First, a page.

My son is nearly five and has just started school. He’s been out of daytime diapers for 18 months now, but continues to wet the bed at night. Should I be worrying? Heidi Svanberg, The Lakes.
Another night, another wet bedsheet and another anxious parent and upset child. Bedwetting (nocturnal enuresis) can be a tough nut to crack and when the child reaches school age, parents can begin to panic, yet often have no clue where to start.
‘One of the important things to remember about bedwetting is that it’s a very common problem, especially in boys,’ explains Dr Rita Kovesdi, a specialist Paediatrician at Health Bay Polyclinic in Umm Suqeim. ‘At five years of age, 16 per cent of children are still bedwetting; at six years, 13 per cent; seven years, 10 per cent; and at 10 years, five per cent.’
Of course, this isn’t much comfort when you’re washing Pooh Bear in vinegar for the umpteenth time to get rid of the stink, but Dr Rita explains that children develop at different rates, and this includes the maturation of your child’s bladder.
‘Up until the age of four, if they’re not dry at night, it’s no big deal. Usually, maturation delay – slow maturation of the bladder and its function – reaches its point by four years of age, but for some children, it can go beyond this,’ she explains.
She stresses that parents should not get too worried, that most bedwetting complaints are usually benign and will resolve themselves, but there are a few things parents can do to help. ‘Refrain from giving your child fluids one hour before bedtime and ensure they use the bathroom before bed so they start the night with a completely empty bladder. Waking the child to visit the bathroom as you’re going to bed is also a good idea.’
Dr Rita also suggests getting your child involved in the issue in a positive way by using a calendar or reward system. ‘Use a chart and give kids a sticker every time they are dry at night,’ she says.
If parents are still concerned – especially if the bedwetting continues until the child is six or seven (the age when they may be invited to sleepovers) – then Dr Rita suggests bringing them in for an assessment.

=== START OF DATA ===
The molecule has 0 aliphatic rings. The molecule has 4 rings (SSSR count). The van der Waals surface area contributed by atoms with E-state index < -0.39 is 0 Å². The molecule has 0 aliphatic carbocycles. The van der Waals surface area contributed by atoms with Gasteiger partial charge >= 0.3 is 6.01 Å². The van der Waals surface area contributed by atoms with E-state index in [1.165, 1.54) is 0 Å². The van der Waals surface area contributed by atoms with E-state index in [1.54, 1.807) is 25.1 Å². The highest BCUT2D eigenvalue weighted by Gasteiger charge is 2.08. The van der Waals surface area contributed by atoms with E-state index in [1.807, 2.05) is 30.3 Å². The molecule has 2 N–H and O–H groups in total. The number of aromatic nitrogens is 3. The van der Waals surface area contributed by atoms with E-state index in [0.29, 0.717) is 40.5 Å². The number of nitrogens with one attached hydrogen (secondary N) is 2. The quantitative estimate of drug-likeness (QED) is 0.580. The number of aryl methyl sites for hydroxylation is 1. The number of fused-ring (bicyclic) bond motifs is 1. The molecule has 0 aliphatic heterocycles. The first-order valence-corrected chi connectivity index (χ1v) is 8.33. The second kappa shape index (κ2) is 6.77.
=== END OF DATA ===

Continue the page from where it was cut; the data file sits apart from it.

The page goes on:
‘We always like to rule out possible illnesses or causes, such as worms, urinary tract infections, constipation and medical disorders such as diabetes and even psychological issues,’ explains Dr Rita of the assessment, which typically involves a urine and blood test and ultrasound for the kidneys and bladder, as well as a discussion about family history.
‘Family history is crucial as bedwetting can be genetic, while psychological issues may play a part – for example, divorce or a new sibling. It’s also important to know the patterns of bedwetting. For example, how many times per night, the volume, how much the child drinks before bed, and at what times. We ask parents to keep a journal,’ she explains.
There are effective treatments out there, such as a hi-tech diaper device, a battery-operated alarm placed inside the diaper that goes off when it senses urine. ‘This can be a very good and very effective option, though not always of help to deep sleepers,’ says Dr Rita. Another alternative, often successful with deep sleepers, is anti-diuretic hormone tablets which reduce the production of urine during the night, helping to hold back nighttime fluid and increase the bladder’s capacity.
Dr Rita Kovesdi is a Specialist Paediatrician at Health Bay Polyclinic in Umm Suqeim, 04 348 7140; www.healthbaypolyclinic.com.